Planes, Trains & Automobiles: Tips & Tricks for Holiday Travel

Tonight, as I sit here writing a plethora of lists for our family holiday travel, I posted a poll to a parenting support group on Facebook asking for tips and tricks for surviving holiday travel with special needs kids. And boy, did they ever come through.

Even with planning, travel is stressful for everyone. When you add a special needs child who is out of their element, things can get hectic really quickly. If thinking about travel sends you to the corner in the fetal position, then check out these lists. While all kids are different and need different things, there might be something golden in here for you. Safe and happy holidays to you, road-wary (and potentially road-weary) travelers!

Pre-Travel Tips:

Some kids don’t need to be prepped beforehand, while some need a step-by-step itinerary to help them prepare for an impending trip. How best to do this is really up to you. Does your child prefer a pictorial itinerary, countdown calendar, or packing list? If you’re flying for the first time, it can be super helpful to give a detailed description of what to expect on the day and maybe even act out the adventure from the ticket counter to the landing.

Traveling by Plane:

  1. Act out the day to normalize it for your kid.
  2. Tell the desk agent at the gate that you need to pre-board due to special needs. This will help you board the plane first.
  3. Use a car seat if you can, as it can offer a bit of comfort and familiarity.
  4. If you use the car seat, ask for a seat with extra space so there is enough leg room.
  5. If you are screen-time-friendly, be sure to bring your child’s favorite device, extra chargers, batteries, power packs and noise-canceling headphones.
  6. If your kid gets motion sickness, pack a plastic bag, wet wipes, paper towels Dramamine, and motion sickness patches or bracelets. Don’t forget a change of clothes for you and your child.
  7. Snacks can be your friend.
  8. Bring something to suck on or chew, like gum, to help with ears popping. Suckers are also a great way to keep hands and mouth busy.

Traveling by Train:

  1. Budget for a little exploring time. Take your kid for a tour around the station and check out the train. If your kiddo is a train enthusiast, this could be a lot of fun.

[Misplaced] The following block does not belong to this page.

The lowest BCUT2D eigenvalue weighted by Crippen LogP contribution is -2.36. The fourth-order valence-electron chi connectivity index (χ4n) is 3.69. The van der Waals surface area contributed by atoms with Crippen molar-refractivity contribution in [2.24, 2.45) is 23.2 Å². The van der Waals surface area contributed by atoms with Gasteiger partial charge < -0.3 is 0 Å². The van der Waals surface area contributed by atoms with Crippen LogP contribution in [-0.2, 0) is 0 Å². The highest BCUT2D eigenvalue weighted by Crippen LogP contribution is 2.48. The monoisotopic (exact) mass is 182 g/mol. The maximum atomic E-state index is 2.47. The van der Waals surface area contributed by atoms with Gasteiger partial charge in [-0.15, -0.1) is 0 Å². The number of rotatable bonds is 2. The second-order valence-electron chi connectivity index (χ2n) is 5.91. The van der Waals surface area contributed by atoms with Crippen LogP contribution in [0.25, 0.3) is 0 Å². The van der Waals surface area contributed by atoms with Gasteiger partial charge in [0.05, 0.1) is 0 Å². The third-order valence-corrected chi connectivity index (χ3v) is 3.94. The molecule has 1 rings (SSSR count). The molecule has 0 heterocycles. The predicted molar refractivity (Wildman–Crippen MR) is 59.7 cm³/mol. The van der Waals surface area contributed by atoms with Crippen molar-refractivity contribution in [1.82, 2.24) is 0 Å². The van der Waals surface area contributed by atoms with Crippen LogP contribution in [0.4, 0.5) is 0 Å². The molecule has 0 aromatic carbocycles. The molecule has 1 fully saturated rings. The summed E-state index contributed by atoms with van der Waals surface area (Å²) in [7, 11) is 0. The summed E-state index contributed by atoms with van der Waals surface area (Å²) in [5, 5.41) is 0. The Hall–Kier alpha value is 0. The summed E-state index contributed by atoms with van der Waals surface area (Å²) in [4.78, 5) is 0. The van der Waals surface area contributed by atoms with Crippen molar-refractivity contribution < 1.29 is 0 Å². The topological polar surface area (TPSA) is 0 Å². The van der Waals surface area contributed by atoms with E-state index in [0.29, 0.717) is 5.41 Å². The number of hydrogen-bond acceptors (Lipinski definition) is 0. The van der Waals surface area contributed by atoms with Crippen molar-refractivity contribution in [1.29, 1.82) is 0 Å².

2. Practice the sandwich game with your kids: If you’re traveling with another adult, have the kid(s) between you and them, and have the kids come up with fun sandwich fillings that they can pretend to be.
  3. If you are screen-time-friendly, be sure to bring your child’s favorite device, extra chargers, batteries, power packs, and noise-canceling headphones. The headphones are great to reduce stimulation, as well as to be courteous to other travelers.
  4. Board games, puzzles, and paper and pencil games are also good ideas if your child enjoys them.
  5. Pack snacks and meals, especially if your kid has special dietary concerns.
  6. If your kid gets motion sickness, pack a plastic bag, wet wipes, paper towels, Dramamine, motion sickness patches or bracelets.
  7. If you’re traveling overnight, consider getting a sleeping compartment.
  8. Use a map and itinerary to countdown the station stops.
  9. Not all trains have changing tables available—especially ones for shorter trips—so bring your own changing pad and supplies. Don’t forget a change of clothes.

Traveling by Automobile:

  1. Schedule bathroom, snack and meal breaks. Know your route and where all of the rest stops are ahead of time.
  2. Use social stories beforehand to prepare your child for the trip.
  3. Leave for the trip very early or drive overnight if your kid will sleep in the car.
  4. If you are screen-time-friendly, be sure to bring your child’s favorite device, extra chargers, batteries, power packs, and noise-canceling headphones. Load up your tablets with favorite and new-to-them games and videos. If your kid loves YouTube train videos or car washes, make sure you have enough to last double the length of the trip.
  5. Bring a camera along for your child to take their own pictures and videos.
  6. Games and books and music are all very helpful:
    1. License plate game
    2. Car Bingo
    3. Mad libs
    4. Trivia cards
    5. Joke books
    6. Audio books
    7. Favorite songs
  7. If your kid gets motion sickness, pack a plastic bag, wet wipes, paper towels, Dramamine, motion sickness patches or bracelets. Don’t forget a change of clothes for you and your child.
  8. Bring a portable potty, toilet paper and plastic waste bags.
  9. Bring bag of “new to them” toys and activities. Our family picks up cheap thrift store toys and games and doles them out a little bit at a time.
  10. Take regularly scheduled breaks. You can use a visual timer to let your child see the progression of time until the next break. During breaks, have your child do big movement exercises and stretches.

Do you have any tips to share?

 

K.M. Hodge

K.M. Hodge lives in Texas with her husband and two energetic boys, and enjoys writing tales of suspense and intrigue that keep her readers up all night. Her stories, which focus on women’s issues, friendship, addiction, regrets and second chances, will stay with you long after you finish them. When she isn’t writing or being an agent of social change, she reads independent graphic novels, watches old “X-Files” episodes, streams Detroit Tigers games, and binges on Netflix with her husband.

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